|Publication number||USRE30426 E|
|Application number||US 06/015,884|
|Publication date||Nov 4, 1980|
|Filing date||Feb 28, 1979|
|Priority date||Jun 10, 1976|
|Also published as||US4092967|
|Publication number||015884, 06015884, US RE30426 E, US RE30426E, US-E-RE30426, USRE30426 E, USRE30426E|
|Inventors||Robert A. Haslett|
|Original Assignee||Ricardo Consulting Engineers Limited|
|Export Citation||BiBTeX, EndNote, RefMan|
|Patent Citations (6), Referenced by (4), Classifications (30)|
|External Links: USPTO, USPTO Assignment, Espacenet|
This invention relates to internal combustion engines of the reciprocating-piston kind, utilising liquid or gaseous hydrocarbons fuel. The invention, which concerns the ignition of the air/fuel mixture in the combustion chamber of the engine, is particularly, although not exclusively, applicable to reciprocating-piston petrol and diesel engines although it may also be applied to engines utilizing other forms of liquid fuel such as methyl or ethyl alcohols and even gaseous fuels.
With the rising number of road vehicles with i.c. engines in regular use, particularly in urban areas, problems of air pollution have become acute, particularly in certain places having long periods of sunshine, due to photo-chemical reactions between the atmosphere and the exhaust emission of such vehicle engines. This effect manifests itself as "smog" due to complexes of nitrogen oxides, giving rise to reduced visibility and irritation of the eyes, nose and throat. This had led to the introduction of legislation in at least one country to limit locally the quantities of unburnt hydrocarbon, carbon monoxide and nitrogen oxides present in the exhaust emissions of all road vehicle engines. This legal limitation has hardened progressively with time, to an extent which poses considerable technical difficulties to vehicle and engine manufacturers.
One approach to the problem of reducing undesirable exhaust emission is to operate engines with as weak a mixture strength as possible, i.e. as high an air/fuel ratio as is practicable, giving a marked reduction in NOx emission with increases in air/fuel ratio but with an increase in HC at high air/fuel ratios. NOx is formed at high combustion temperatures and once formed remains very stable. However with high air/fuel ratios the rate of combustion reaction is slowed down and less heat is released from the smaller quantity of fuel used, so that the temperature rise of the whole air/fuel mass is less than with stoichiometric mixtures. On the other hand the actual burning efficiency of the hydrocarbon fuel is lowered at high air/fuel ratios due to its greater diffusion into the air present, so that although it is possible to ignite the fuel locally by an intense spark at weak mixtures, the flame often fails to reach all the fuel present and as a result some unburnt hydrocarbons remain in the exhaust gases.
Numerous attempts have been made to overcome this by designing so-called "stratified charge" petrol engines in which the fuel is concentrated in a locally-rich portion of charge in proximity to the spark plug or ignition point, and this rich mixture burns rapidly on ignition before being dispersed into the remainder of the charge which may consist of air only. Whilst some reduction in unburnt hydrocarbon levels in the exhaust emissions has been obtained with this approach, there is still ample room for improvement.
At present, the only two methods of igniting the air/fuel mixture in an i.c. piston engine employed in practice are spark ignition and compression ignition, each of which relies on the spread of combustion by a flame front throughout the whole of the mixture charge.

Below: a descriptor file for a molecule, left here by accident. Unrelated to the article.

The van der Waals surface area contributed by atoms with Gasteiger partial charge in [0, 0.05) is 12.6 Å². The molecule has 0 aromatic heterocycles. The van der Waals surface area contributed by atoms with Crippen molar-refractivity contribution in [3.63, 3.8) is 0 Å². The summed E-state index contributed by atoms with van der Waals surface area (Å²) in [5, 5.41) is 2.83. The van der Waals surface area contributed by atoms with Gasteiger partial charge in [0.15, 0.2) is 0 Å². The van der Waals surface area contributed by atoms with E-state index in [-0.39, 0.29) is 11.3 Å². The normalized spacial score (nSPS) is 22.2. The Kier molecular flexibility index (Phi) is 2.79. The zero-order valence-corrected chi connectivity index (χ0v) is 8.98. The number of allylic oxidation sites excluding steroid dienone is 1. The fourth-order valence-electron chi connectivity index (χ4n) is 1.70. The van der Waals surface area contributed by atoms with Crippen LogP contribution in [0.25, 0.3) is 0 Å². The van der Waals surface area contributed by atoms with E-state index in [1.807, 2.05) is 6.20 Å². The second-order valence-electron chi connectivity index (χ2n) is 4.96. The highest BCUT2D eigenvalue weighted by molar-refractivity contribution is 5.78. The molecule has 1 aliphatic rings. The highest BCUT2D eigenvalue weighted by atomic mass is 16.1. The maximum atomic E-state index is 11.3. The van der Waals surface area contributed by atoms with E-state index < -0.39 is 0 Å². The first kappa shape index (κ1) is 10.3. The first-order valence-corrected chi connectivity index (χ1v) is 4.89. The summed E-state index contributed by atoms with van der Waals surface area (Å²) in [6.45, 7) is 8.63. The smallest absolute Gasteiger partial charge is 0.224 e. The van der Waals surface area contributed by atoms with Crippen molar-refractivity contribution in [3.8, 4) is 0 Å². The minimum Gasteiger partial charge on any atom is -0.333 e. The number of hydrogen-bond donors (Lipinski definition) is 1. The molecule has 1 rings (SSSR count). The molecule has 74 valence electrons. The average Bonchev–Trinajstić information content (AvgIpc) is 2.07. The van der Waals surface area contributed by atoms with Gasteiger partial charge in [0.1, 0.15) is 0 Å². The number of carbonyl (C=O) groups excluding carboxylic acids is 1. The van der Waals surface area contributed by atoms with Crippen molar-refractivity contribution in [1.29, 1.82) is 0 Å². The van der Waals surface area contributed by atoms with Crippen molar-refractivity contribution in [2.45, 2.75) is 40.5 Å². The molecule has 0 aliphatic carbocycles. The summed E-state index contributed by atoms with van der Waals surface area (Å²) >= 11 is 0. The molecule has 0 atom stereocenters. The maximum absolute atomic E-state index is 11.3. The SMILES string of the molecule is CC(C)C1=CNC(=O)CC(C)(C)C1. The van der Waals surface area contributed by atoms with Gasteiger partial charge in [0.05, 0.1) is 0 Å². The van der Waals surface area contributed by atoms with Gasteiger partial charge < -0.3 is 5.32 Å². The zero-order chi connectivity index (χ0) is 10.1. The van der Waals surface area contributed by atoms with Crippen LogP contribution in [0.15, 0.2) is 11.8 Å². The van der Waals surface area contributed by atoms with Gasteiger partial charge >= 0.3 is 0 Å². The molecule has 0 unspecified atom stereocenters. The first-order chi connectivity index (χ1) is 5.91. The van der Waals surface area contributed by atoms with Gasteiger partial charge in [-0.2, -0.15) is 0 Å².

An object of the invention is to provide a new and different way of catalytically igniting the charge in an i.c. piston engine, which does not rely on a flame front to spread the combustion throughout the charge, and which will enable very weak mixtures to be utilized which are not burnable by ordinary spark ignition or compression ignition means.
It has been proposed to utilise a catalyst member mounted in the combustion chamber of the or each cylinder of a piston engine to ignite the air/fuel charge and so initiate the combustion. The catalyst member in this proposal takes the form of a relatively thick disc of honeycomb structure fixedly mounted in the cylinder to extend completely across the cylinder bore above the top-dead-centre position of the piston and below the cylinder head, the fuel introduced into the combustion chamber contacting the catalyst and mixing with the air compressed in the cylinder during the preceding compression stroke, so that the air/fuel mixture is ignited by the catalyst and passes through the catalytic disc to complete the combustion.
With such an arrangement, however, the presence of the relatively thick catalyst member in the cylinder bore between the piston crown and the cylinder head is likely, in a practical design of engine, to impose a serious restriction on the possible value of the compression ratio, if mechanical interference is to be avoided. A low compression ratio leads to unacceptably low thermal efficiency and fuel economy. Moreover, since the effect of the use of the catalyst for ignition is to permit oxidation of the fuel, i.e. combustion, at weaker mixture strengths than can be used with conventional forms of ignition, it would be desirable to take advantage of this to utilise higher than normal compression ratios without "knock" in conjunction with air/fuel mixtures specifically weaker than that for stoichiometric mixture strength.
According to the parent invention, an internal combustion engine of reciprocating-piston type has in each cylinder a combustion chamber the major portion of the volume of which, at the top-dead-centre position of the piston, is afforded by a recess formed in the upper surface of the piston crown, and is provided with a catalytic element carried by the piston and mounted in a position in which at least a part of the catalytic element overlies the said recess, and means is provided for injecting fuel into the recess when the piston is at about its top-dead-centre position and in a direction such that substantially the whole of the injected fuel will contact the surface of the catalytic element to initiate its combustion.
The catalytic element may for example be formed with multiple small apertures or passages extending through its thickness, through which the injected gaseous or atomised-liquid fuel will pass, and may extend completely across the open top of the recess. For example the element may be of a gauze, matrix or mesh structure, or may be a porous or perforated sheet or a sintered member.